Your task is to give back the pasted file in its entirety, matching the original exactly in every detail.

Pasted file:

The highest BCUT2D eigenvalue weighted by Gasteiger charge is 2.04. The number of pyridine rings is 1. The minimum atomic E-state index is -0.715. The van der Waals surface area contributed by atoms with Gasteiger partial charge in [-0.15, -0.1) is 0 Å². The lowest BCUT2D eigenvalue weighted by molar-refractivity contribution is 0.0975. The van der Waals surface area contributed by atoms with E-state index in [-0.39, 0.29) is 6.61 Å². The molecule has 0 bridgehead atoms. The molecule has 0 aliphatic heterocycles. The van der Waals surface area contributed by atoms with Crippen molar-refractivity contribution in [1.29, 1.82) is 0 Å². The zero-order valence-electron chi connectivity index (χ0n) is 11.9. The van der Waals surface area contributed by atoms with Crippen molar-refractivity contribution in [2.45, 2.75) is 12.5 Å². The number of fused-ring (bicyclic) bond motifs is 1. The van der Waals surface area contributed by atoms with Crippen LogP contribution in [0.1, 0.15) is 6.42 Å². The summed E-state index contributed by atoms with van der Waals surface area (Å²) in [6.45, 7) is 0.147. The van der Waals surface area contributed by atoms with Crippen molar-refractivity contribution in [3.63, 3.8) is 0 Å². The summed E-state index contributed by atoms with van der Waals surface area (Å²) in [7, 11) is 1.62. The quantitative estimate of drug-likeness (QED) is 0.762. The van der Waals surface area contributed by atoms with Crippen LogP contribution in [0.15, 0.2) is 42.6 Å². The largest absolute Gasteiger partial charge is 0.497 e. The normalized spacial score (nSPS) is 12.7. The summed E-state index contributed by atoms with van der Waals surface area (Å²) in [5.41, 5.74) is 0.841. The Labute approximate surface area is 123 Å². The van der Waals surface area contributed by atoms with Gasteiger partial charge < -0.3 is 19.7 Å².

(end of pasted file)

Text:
The highest BCUT2D eigenvalue weighted by Gasteiger charge is 2.04. The number of pyridine rings is 1. The minimum atomic E-state index is -0.715. The van der Waals surface area contributed by atoms with Gasteiger partial charge in [-0.15, -0.1) is 0 Å². The lowest BCUT2D eigenvalue weighted by molar-refractivity contribution is 0.0975. The van der Waals surface area contributed by atoms with E-state index in [-0.39, 0.29) is 6.61 Å². The molecule has 0 bridgehead atoms. The molecule has 0 aliphatic heterocycles. The van der Waals surface area contributed by atoms with Crippen molar-refractivity contribution in [1.29, 1.82) is 0 Å². The zero-order valence-electron chi connectivity index (χ0n) is 11.9. The van der Waals surface area contributed by atoms with Crippen molar-refractivity contribution in [2.45, 2.75) is 12.5 Å². The number of fused-ring (bicyclic) bond motifs is 1. The van der Waals surface area contributed by atoms with Crippen LogP contribution in [0.1, 0.15) is 6.42 Å². The summed E-state index contributed by atoms with van der Waals surface area (Å²) in [6.45, 7) is 0.147. The van der Waals surface area contributed by atoms with Crippen molar-refractivity contribution in [3.63, 3.8) is 0 Å². The summed E-state index contributed by atoms with van der Waals surface area (Å²) in [7, 11) is 1.62. The quantitative estimate of drug-likeness (QED) is 0.762. The van der Waals surface area contributed by atoms with Crippen LogP contribution in [0.15, 0.2) is 42.6 Å². The largest absolute Gasteiger partial charge is 0.497 e. The normalized spacial score (nSPS) is 12.7. The summed E-state index contributed by atoms with van der Waals surface area (Å²) in [5.41, 5.74) is 0.841. The Labute approximate surface area is 123 Å². The van der Waals surface area contributed by atoms with Gasteiger partial charge < -0.3 is 19.7 Å².